the tyners

My family was recently featured as The Coolest Black Family In America on Ebony Magazine’s website, Ebony.com.  I love the way the article turned out!  The writer did a phenomenal job capturing the essence of who we are as a couple and as a family.  After being interviewed for almost 2 hours, she was able to perfectly sum up what really makes our relationship work in one sentence:

The art of disagreeing without being disagreeable has been vital to keeping the Tyners’ 12-year marriage moving in a healthy direction.

Read: The Coolest Black Family in America, No. 42: The Tyners

The art of disagreeing.  Hmm.  I guess I had never thought of our ability to communicate our feelings without having a shouting match in that way.  Perhaps it is an art. Although, our relationship certainly didn’t start out like that.

At the beginning of our relationship, my husband was a yeller.  I was no stranger to confrontation either.  With him standing at 6’3” and me at 5’—and a half-inch, it was like a rottweiler barking at a chihuahua.  Even though this little chihuahua could hold her own, with both of us barking, no one was listening.  This method of communication was getting us nowhere. So one day, I decided to stop participating.  He kept yelling and I would just listen. When he paused, I would calmly speak my peace.  Turns out, it’s pretty hard to yell at someone who is speaking to you in a calm, normal voice.  Eventually, he stopped yelling.  And we started talking.

But it didn’t take long to realize that even though we were talking, our words were still yelling.  In my post about making your relationship last, I mentioned how words can kiss you like soft lips or cut you like a knife.  Our tongues were sharp.  Our words cut deep.  Our wounds would heal.  And the next fight would reopen them.  As we matured, our approach evolved.  I guess at some point it finally clicked.  We were on the same team.  There was no winner if there was a loser.  We started to use our words more wisely in a way that would move the conversation forward.  We compromised.  We negotiated.  And, yes, sometimes we conceded.  Luckily, this evolution took place before our daughter was born.  Children should always be raised in a household where all members speak to each other in love.  We are her first and most important example of what a happy, healthy relationship looks like.  We are always mindful that she is listening and watching our interactions.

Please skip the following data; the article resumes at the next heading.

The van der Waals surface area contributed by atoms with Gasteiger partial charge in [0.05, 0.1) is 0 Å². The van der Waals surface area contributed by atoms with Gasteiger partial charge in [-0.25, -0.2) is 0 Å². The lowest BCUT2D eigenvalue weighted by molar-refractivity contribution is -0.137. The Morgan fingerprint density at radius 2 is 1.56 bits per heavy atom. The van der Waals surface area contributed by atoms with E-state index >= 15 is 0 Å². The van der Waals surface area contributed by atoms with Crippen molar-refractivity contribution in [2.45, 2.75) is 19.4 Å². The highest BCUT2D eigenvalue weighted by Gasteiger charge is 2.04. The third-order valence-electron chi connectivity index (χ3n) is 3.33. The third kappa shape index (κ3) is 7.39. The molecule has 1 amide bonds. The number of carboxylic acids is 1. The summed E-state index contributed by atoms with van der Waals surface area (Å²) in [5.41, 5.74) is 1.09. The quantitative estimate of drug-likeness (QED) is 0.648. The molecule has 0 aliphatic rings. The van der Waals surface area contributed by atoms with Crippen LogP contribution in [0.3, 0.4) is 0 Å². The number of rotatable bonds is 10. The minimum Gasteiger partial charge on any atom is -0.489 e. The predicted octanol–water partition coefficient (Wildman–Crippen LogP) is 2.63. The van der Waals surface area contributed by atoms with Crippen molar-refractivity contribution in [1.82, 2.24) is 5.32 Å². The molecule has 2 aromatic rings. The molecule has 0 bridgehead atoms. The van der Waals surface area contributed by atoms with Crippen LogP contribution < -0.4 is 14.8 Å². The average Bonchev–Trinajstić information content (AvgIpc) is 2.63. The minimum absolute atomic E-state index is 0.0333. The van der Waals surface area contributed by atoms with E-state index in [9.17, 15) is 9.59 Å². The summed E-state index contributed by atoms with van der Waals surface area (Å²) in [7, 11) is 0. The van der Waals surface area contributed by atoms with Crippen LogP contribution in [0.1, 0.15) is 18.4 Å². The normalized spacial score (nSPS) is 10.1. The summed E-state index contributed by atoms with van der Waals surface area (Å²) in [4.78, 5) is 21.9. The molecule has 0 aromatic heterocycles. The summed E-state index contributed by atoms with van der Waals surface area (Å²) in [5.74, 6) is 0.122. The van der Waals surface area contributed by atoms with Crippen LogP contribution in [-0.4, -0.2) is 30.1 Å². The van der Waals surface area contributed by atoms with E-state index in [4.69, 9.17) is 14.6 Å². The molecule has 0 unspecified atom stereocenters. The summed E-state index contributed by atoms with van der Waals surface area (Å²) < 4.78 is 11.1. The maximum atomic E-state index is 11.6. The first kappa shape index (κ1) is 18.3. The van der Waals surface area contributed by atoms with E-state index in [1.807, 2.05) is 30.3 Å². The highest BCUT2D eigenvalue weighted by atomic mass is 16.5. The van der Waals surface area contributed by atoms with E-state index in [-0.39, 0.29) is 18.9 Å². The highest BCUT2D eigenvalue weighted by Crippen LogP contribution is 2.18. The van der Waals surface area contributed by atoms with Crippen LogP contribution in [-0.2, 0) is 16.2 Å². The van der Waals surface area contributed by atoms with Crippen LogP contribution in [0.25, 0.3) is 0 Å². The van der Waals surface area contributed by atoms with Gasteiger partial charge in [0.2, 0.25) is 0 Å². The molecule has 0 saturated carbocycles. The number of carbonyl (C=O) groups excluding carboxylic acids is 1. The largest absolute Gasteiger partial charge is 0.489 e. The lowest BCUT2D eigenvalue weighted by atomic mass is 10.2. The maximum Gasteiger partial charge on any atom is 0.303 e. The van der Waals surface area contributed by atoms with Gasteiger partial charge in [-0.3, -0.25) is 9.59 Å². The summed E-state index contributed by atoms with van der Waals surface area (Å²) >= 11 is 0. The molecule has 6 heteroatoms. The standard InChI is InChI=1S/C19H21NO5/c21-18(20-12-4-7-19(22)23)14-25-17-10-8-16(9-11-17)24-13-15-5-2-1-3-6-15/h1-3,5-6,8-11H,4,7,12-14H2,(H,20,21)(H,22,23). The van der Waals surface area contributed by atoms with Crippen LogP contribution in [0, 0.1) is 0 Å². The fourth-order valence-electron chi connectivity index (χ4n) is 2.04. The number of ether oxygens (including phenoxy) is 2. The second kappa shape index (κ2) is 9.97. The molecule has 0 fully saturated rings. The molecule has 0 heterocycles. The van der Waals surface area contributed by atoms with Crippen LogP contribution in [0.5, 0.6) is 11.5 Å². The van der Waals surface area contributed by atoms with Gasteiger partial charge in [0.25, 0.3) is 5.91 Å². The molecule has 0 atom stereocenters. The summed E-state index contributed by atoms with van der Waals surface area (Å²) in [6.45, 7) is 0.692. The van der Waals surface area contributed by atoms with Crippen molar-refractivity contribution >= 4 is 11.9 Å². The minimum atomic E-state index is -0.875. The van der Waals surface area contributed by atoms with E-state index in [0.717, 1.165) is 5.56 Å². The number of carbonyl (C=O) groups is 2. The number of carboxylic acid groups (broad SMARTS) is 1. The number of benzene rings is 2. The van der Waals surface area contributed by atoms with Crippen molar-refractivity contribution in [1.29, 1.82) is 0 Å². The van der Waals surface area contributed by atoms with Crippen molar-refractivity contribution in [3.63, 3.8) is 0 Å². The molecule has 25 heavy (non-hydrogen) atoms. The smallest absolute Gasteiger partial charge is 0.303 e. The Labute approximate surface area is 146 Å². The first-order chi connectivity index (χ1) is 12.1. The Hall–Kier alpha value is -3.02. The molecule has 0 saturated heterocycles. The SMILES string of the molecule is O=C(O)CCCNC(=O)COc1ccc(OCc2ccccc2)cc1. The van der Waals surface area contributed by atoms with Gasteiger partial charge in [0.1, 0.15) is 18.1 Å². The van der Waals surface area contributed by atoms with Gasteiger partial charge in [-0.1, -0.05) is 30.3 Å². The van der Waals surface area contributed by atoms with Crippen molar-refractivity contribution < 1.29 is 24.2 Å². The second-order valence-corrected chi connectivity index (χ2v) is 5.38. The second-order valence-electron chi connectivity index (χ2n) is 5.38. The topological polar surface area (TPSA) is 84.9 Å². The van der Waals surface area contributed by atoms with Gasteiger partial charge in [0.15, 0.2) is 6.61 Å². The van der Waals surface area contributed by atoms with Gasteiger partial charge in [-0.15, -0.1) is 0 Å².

There will always be times when we don’t see eye to eye.  Times when I wish I could change a few things about him that annoy me.  Times when he drives me so crazy that I want to scream.  Then I stop.  I take a deep breath.  I remember.  I remember all of the miles he has driven to satisfy my crazy foodie cravings.  I remember that he was my rock when I was too weak to stand after we lost our first child.  I remember the look on my daughter’s face when he walks through the door after a long day.  My heart skips.  And I completely forget what I was upset about .

What are your tips for handling disagreements in a relationship?

 

0 comments on “Between Us: The Art Of Disagreeing”

  1. Great advice! Some people can be married twelve years and finally get the memo on communication and others sadly a thousand and never get it. Thumbs up!

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